Members of the International Shugden Community protest the Dalai Lama attending the National Prayer Breakfast in front of the Washington Hilton hotel in 2014. Picture: Nicholas Kamm

London -

The Dalai Lama will make a special appearance at the Glastonbury on Sunday, but 150 miles away in London, 500 Buddhists of the Shugden community are planning to demonstrate against claims of his religious persecution and human rights abuses.

The exiled Tibetan spiritual leader has been accused of “creating an atmosphere of hatred” towards members of the Shugden community, a small 300-year-old Buddhist sect that worships the Dorje Shugden deity.

The group is associated with the same Gelug branch of Buddhism as the Dalai Lama, but tensions have arisen over claims by the International Shugden Community (ISC) that they have been excluded and marginalised in exiled Tibetan communities, with examples of shops and medical practices refusing to serve or treat them.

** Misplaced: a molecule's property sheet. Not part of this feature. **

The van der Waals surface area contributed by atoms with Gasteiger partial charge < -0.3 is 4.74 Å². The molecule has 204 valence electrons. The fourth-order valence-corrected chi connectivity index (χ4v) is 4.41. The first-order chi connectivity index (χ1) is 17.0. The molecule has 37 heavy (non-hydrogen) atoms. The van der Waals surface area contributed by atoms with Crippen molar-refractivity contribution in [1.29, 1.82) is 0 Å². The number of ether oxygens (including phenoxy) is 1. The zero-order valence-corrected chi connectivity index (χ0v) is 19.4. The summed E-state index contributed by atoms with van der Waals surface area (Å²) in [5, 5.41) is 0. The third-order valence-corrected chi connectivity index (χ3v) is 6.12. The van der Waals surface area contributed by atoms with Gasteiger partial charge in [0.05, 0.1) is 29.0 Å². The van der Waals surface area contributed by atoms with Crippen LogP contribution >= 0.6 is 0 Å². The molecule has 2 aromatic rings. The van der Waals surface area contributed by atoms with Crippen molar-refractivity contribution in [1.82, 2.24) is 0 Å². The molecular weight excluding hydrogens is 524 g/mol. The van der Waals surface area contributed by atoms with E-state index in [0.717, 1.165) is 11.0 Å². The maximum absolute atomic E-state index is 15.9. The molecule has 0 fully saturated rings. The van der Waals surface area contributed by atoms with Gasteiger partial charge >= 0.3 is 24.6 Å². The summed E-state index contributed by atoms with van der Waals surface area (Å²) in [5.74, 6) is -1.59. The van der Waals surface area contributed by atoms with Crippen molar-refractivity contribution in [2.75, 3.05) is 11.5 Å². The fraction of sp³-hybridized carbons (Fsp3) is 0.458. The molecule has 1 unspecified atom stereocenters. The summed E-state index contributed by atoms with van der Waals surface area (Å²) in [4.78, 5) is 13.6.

In the South Indian town of Bylakuppe, home to a Tibetan settlement, 37 of the 40 shops contain signs telling Shugden worshippers they are not welcome, according to the ISC.

Shugden Buddhists blame their persecution directly on the Dalai Lama, pointing to the declaration on his website that “strongly discourages” Tibetan Buddhists from worshiping the “fierce spirit” of Shugden.

However, representatives of the Dalai Lama insist that his words are advice to Buddhists and not a law.

“Some individuals may have put those posters up but His Holiness has not encouraged those practices, nor has he condoned them,” a spokesman said.

“His Holiness cannot be responsible for actions of individual Tibetans.”

ISC supporters plan to stage a protest at King's Cross station tomorrow and to confront the Dalai Lama when he addresses the public at Aldershot Football Club in Surrey on Monday.

Meanwhile, in a Somerset field, the Dalai Lama will take the opportunity to “spread his message of harmony to the predominantly young audience of Glastonbury”.

His representatives have confirmed he will be attending to deliver his message of “compassion, non-violence and the oneness of humanity”.

The festival's co-organiser, Emily Eavis, said his appearance marked a “special moment” for Glastonbury.

The Independent